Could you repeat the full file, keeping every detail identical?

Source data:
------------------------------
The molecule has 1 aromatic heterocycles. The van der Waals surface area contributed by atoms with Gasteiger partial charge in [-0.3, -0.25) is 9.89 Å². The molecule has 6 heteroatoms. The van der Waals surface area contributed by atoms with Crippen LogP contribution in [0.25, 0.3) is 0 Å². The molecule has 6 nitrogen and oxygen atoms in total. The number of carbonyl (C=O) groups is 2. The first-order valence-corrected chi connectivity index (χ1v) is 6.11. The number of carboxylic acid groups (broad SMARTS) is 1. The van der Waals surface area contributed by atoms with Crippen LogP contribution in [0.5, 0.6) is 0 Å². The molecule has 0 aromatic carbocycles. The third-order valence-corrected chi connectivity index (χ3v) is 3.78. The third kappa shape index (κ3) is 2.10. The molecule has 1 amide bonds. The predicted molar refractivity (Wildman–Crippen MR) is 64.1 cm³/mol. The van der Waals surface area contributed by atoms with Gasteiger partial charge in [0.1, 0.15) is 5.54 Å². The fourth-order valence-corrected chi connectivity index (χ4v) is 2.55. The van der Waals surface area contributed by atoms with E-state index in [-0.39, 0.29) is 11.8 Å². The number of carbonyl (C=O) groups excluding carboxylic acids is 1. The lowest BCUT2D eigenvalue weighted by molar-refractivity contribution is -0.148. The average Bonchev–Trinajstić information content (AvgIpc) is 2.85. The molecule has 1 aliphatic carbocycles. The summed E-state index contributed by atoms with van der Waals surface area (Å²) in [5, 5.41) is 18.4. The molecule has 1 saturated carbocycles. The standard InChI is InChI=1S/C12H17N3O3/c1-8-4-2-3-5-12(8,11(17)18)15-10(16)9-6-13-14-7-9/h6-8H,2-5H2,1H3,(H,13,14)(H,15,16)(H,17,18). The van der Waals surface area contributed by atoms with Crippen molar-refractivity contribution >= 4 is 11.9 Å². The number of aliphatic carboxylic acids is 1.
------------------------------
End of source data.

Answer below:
The molecule has 1 aromatic heterocycles. The van der Waals surface area contributed by atoms with Gasteiger partial charge in [-0.3, -0.25) is 9.89 Å². The molecule has 6 heteroatoms. The van der Waals surface area contributed by atoms with Crippen LogP contribution in [0.25, 0.3) is 0 Å². The molecule has 6 nitrogen and oxygen atoms in total. The number of carbonyl (C=O) groups is 2. The first-order valence-corrected chi connectivity index (χ1v) is 6.11. The number of carboxylic acid groups (broad SMARTS) is 1. The van der Waals surface area contributed by atoms with Crippen LogP contribution in [0.5, 0.6) is 0 Å². The molecule has 0 aromatic carbocycles. The third-order valence-corrected chi connectivity index (χ3v) is 3.78. The third kappa shape index (κ3) is 2.10. The molecule has 1 amide bonds. The predicted molar refractivity (Wildman–Crippen MR) is 64.1 cm³/mol. The van der Waals surface area contributed by atoms with Gasteiger partial charge in [0.1, 0.15) is 5.54 Å². The fourth-order valence-corrected chi connectivity index (χ4v) is 2.55. The van der Waals surface area contributed by atoms with E-state index in [-0.39, 0.29) is 11.8 Å². The number of carbonyl (C=O) groups excluding carboxylic acids is 1. The lowest BCUT2D eigenvalue weighted by molar-refractivity contribution is -0.148. The average Bonchev–Trinajstić information content (AvgIpc) is 2.85. The molecule has 1 aliphatic carbocycles. The summed E-state index contributed by atoms with van der Waals surface area (Å²) in [5, 5.41) is 18.4. The molecule has 1 saturated carbocycles. The standard InChI is InChI=1S/C12H17N3O3/c1-8-4-2-3-5-12(8,11(17)18)15-10(16)9-6-13-14-7-9/h6-8H,2-5H2,1H3,(H,13,14)(H,15,16)(H,17,18). The van der Waals surface area contributed by atoms with Crippen molar-refractivity contribution >= 4 is 11.9 Å². The number of aliphatic carboxylic acids is 1.